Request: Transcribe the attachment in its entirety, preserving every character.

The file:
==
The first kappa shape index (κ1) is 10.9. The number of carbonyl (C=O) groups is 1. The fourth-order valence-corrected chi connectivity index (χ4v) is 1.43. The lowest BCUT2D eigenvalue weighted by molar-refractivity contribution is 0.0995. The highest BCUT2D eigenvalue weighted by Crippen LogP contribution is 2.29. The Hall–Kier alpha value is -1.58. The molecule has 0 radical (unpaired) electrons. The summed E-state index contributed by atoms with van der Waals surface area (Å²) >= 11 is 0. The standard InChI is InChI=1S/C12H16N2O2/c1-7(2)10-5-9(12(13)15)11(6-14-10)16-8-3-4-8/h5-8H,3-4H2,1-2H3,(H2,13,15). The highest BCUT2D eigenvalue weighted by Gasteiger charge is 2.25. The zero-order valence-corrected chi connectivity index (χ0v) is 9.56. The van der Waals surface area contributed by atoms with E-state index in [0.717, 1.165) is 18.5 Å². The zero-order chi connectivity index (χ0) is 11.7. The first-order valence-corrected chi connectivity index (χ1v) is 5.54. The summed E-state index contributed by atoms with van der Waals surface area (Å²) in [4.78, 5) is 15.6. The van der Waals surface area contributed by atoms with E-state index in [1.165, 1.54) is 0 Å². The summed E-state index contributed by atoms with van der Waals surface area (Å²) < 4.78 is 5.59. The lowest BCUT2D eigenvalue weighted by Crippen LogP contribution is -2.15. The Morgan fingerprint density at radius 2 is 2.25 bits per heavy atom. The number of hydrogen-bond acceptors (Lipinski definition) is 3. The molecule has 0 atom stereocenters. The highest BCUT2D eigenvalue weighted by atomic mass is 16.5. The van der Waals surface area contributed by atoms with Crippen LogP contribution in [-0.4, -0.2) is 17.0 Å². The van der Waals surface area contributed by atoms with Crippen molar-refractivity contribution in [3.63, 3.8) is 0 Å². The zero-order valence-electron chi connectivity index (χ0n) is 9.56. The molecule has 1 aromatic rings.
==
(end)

The first kappa shape index (κ1) is 10.9. The number of carbonyl (C=O) groups is 1. The fourth-order valence-corrected chi connectivity index (χ4v) is 1.43. The lowest BCUT2D eigenvalue weighted by molar-refractivity contribution is 0.0995. The highest BCUT2D eigenvalue weighted by Crippen LogP contribution is 2.29. The Hall–Kier alpha value is -1.58. The molecule has 0 radical (unpaired) electrons. The summed E-state index contributed by atoms with van der Waals surface area (Å²) >= 11 is 0. The standard InChI is InChI=1S/C12H16N2O2/c1-7(2)10-5-9(12(13)15)11(6-14-10)16-8-3-4-8/h5-8H,3-4H2,1-2H3,(H2,13,15). The highest BCUT2D eigenvalue weighted by Gasteiger charge is 2.25. The zero-order valence-corrected chi connectivity index (χ0v) is 9.56. The van der Waals surface area contributed by atoms with E-state index in [0.717, 1.165) is 18.5 Å². The zero-order chi connectivity index (χ0) is 11.7. The first-order valence-corrected chi connectivity index (χ1v) is 5.54. The summed E-state index contributed by atoms with van der Waals surface area (Å²) in [4.78, 5) is 15.6. The van der Waals surface area contributed by atoms with E-state index in [1.165, 1.54) is 0 Å². The summed E-state index contributed by atoms with van der Waals surface area (Å²) < 4.78 is 5.59. The lowest BCUT2D eigenvalue weighted by Crippen LogP contribution is -2.15. The Morgan fingerprint density at radius 2 is 2.25 bits per heavy atom. The number of hydrogen-bond acceptors (Lipinski definition) is 3. The molecule has 0 atom stereocenters. The highest BCUT2D eigenvalue weighted by atomic mass is 16.5. The van der Waals surface area contributed by atoms with Crippen LogP contribution in [-0.4, -0.2) is 17.0 Å². The van der Waals surface area contributed by atoms with Crippen molar-refractivity contribution in [3.63, 3.8) is 0 Å². The zero-order valence-electron chi connectivity index (χ0n) is 9.56. The molecule has 1 aromatic rings.